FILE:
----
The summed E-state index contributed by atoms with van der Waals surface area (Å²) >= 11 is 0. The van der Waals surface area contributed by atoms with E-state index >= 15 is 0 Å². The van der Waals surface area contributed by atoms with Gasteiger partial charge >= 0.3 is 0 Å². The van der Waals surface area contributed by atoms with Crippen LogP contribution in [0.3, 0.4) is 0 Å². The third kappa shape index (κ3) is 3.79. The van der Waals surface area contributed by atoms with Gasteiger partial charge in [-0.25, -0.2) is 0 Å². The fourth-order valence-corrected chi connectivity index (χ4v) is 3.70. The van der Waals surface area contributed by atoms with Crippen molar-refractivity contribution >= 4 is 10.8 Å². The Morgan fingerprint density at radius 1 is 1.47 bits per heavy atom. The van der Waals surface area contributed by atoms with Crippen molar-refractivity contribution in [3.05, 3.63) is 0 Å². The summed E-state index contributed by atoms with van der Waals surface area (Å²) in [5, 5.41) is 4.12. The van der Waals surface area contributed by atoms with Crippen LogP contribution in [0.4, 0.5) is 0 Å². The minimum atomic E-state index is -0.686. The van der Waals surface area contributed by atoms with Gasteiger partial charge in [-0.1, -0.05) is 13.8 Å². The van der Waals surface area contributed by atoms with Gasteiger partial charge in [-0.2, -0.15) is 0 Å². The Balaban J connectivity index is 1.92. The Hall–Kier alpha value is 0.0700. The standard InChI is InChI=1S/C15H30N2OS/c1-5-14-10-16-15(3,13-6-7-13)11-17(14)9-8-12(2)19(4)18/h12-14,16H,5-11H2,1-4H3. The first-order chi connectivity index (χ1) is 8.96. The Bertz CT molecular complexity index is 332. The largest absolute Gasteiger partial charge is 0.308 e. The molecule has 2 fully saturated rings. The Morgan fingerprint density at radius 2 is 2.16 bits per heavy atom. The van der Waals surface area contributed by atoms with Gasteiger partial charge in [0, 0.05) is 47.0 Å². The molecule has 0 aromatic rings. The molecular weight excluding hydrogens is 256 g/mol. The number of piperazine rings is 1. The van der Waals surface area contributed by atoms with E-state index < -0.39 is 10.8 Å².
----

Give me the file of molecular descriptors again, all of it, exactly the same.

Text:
The summed E-state index contributed by atoms with van der Waals surface area (Å²) >= 11 is 0. The van der Waals surface area contributed by atoms with E-state index >= 15 is 0 Å². The van der Waals surface area contributed by atoms with Gasteiger partial charge >= 0.3 is 0 Å². The van der Waals surface area contributed by atoms with Crippen LogP contribution in [0.3, 0.4) is 0 Å². The third kappa shape index (κ3) is 3.79. The van der Waals surface area contributed by atoms with Gasteiger partial charge in [-0.25, -0.2) is 0 Å². The fourth-order valence-corrected chi connectivity index (χ4v) is 3.70. The van der Waals surface area contributed by atoms with Crippen molar-refractivity contribution >= 4 is 10.8 Å². The Morgan fingerprint density at radius 1 is 1.47 bits per heavy atom. The van der Waals surface area contributed by atoms with Crippen molar-refractivity contribution in [3.05, 3.63) is 0 Å². The summed E-state index contributed by atoms with van der Waals surface area (Å²) in [5, 5.41) is 4.12. The van der Waals surface area contributed by atoms with Crippen LogP contribution in [0.4, 0.5) is 0 Å². The minimum atomic E-state index is -0.686. The van der Waals surface area contributed by atoms with Gasteiger partial charge in [-0.1, -0.05) is 13.8 Å². The van der Waals surface area contributed by atoms with Gasteiger partial charge in [-0.2, -0.15) is 0 Å². The Balaban J connectivity index is 1.92. The Hall–Kier alpha value is 0.0700. The standard InChI is InChI=1S/C15H30N2OS/c1-5-14-10-16-15(3,13-6-7-13)11-17(14)9-8-12(2)19(4)18/h12-14,16H,5-11H2,1-4H3. The first-order chi connectivity index (χ1) is 8.96. The Bertz CT molecular complexity index is 332. The largest absolute Gasteiger partial charge is 0.308 e. The molecule has 2 fully saturated rings. The Morgan fingerprint density at radius 2 is 2.16 bits per heavy atom. The van der Waals surface area contributed by atoms with Gasteiger partial charge in [0, 0.05) is 47.0 Å². The molecule has 0 aromatic rings. The molecular weight excluding hydrogens is 256 g/mol. The number of piperazine rings is 1. The van der Waals surface area contributed by atoms with E-state index < -0.39 is 10.8 Å².